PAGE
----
[00:37:53] So I'm thinking I've pretty much maxed out, like what I wanted to say with this particular topic. Really, I guess, really what it came down to was understanding the amount of hours that are needed for your own education and experience to be able to run an effective lesson program safely and help everybody be successful and not be frustrated. Like you need to clock the hours you need to be experienced in this particular type of training before you start professionally training other people to do what you're doing.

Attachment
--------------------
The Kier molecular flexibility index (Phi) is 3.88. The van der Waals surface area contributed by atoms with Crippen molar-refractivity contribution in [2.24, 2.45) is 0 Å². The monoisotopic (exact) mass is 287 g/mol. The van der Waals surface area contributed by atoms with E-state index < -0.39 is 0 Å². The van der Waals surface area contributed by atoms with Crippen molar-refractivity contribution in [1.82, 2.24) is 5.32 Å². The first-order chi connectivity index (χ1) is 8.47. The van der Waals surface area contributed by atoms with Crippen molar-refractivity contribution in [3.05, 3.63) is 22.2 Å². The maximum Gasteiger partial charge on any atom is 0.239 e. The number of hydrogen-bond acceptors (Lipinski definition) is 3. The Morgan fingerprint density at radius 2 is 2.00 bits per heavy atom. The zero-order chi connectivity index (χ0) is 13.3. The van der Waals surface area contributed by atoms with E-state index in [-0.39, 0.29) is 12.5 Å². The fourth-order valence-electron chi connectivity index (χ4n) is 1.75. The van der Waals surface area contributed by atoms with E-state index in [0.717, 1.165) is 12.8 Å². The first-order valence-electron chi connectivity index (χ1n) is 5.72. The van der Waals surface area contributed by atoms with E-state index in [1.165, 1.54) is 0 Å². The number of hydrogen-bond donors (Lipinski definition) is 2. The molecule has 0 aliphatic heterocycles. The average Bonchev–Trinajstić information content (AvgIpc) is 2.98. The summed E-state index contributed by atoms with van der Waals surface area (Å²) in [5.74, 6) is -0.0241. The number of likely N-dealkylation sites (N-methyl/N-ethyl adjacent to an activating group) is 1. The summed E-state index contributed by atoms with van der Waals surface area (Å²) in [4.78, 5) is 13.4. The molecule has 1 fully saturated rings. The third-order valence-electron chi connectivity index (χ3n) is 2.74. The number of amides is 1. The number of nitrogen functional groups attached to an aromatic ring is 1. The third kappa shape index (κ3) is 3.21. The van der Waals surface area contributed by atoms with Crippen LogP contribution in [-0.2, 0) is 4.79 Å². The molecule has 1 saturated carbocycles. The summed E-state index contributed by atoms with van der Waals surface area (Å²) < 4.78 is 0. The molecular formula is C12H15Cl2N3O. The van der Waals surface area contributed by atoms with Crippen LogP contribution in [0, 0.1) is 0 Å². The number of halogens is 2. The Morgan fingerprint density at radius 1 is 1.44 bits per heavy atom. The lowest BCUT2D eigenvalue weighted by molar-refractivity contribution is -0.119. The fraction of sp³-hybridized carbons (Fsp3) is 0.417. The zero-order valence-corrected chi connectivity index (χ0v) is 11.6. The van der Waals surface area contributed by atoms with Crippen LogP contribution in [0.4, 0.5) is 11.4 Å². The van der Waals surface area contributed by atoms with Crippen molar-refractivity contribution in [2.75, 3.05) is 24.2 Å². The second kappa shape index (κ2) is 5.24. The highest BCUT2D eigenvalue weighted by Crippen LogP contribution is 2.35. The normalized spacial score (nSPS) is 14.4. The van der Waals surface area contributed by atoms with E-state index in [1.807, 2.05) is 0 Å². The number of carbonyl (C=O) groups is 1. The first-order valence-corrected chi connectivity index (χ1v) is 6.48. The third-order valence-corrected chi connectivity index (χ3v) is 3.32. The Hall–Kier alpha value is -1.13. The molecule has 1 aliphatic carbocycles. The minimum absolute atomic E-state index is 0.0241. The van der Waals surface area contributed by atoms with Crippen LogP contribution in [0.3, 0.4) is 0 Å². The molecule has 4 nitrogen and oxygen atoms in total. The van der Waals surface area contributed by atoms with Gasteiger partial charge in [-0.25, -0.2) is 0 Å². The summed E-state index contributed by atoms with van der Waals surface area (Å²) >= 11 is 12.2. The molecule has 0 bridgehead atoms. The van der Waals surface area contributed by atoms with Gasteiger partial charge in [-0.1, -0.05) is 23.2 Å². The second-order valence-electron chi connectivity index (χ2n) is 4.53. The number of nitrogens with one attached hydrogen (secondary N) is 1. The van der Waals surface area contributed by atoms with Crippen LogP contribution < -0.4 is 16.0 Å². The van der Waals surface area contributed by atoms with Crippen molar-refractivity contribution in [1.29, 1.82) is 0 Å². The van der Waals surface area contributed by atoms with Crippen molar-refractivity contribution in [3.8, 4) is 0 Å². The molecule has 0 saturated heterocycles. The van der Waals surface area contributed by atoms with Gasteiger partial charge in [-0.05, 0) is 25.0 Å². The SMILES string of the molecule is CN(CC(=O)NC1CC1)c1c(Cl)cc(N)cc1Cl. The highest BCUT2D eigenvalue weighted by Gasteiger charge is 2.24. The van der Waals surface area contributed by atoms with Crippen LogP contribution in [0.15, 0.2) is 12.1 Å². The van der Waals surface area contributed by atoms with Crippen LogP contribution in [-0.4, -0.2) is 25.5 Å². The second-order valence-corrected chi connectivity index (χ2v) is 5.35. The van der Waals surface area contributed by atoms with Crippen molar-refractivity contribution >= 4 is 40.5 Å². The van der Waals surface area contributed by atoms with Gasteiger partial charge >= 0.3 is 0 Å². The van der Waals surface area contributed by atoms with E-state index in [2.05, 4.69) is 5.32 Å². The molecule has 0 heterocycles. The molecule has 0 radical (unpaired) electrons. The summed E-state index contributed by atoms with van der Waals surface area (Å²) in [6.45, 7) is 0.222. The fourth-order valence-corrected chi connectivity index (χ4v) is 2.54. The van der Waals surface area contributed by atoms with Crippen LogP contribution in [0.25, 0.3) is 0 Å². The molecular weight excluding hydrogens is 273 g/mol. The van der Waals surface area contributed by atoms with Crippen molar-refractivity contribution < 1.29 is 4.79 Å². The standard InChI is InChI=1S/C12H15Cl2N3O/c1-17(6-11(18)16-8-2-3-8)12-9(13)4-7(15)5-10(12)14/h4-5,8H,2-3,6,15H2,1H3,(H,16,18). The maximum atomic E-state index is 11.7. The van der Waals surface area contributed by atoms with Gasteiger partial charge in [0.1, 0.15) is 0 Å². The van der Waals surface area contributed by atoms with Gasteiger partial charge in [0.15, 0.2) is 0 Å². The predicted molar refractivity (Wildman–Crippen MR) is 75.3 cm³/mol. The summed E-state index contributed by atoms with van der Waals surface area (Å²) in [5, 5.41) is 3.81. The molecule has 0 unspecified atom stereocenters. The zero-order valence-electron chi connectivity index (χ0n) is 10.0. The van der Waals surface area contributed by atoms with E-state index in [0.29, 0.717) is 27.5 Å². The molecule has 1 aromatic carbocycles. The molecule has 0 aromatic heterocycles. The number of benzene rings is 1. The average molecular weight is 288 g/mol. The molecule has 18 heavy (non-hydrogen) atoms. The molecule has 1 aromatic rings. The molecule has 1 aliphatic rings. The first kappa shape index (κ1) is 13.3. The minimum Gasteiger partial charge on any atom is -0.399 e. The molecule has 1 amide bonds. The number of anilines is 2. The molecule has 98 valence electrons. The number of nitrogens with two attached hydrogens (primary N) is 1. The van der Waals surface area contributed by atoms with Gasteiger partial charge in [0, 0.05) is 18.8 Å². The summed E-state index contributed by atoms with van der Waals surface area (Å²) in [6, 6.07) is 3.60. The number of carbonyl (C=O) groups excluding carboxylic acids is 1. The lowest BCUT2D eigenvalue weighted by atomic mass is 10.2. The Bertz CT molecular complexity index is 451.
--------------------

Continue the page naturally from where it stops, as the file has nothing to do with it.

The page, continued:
[00:38:25] The second thing was having. A horse that is suitable for the lesson program, temperament wise, but also training wise. So the amount of hours and time and intentional types of training that go into preparing a horse for a lesson program is critical to the success of the training program of the lesson program and everybody being successful, whether it's the horse, the human, the learner, the student, or you. So both sides of that between you and your horse, they need, it's like a lot of time and a lot of hours and a lot of experience. Now, I'm not saying all of this to like crush your hopes and dreams, or to make you feel like it's gonna be forever. Or like you can't do it or it can't be achieved. Absolutely it can. I I personally mentor quite a few young professionals that are getting started that are creating their lesson programs that are getting going. And of course, you know, sometimes you gotta do what you gotta do as far as like. Maybe your horse doesn't have quite as much experience as you would like them to have. That's okay. You can still use them in or help have them help you in your lesson program. You just need to modify the program to suit that particular horse.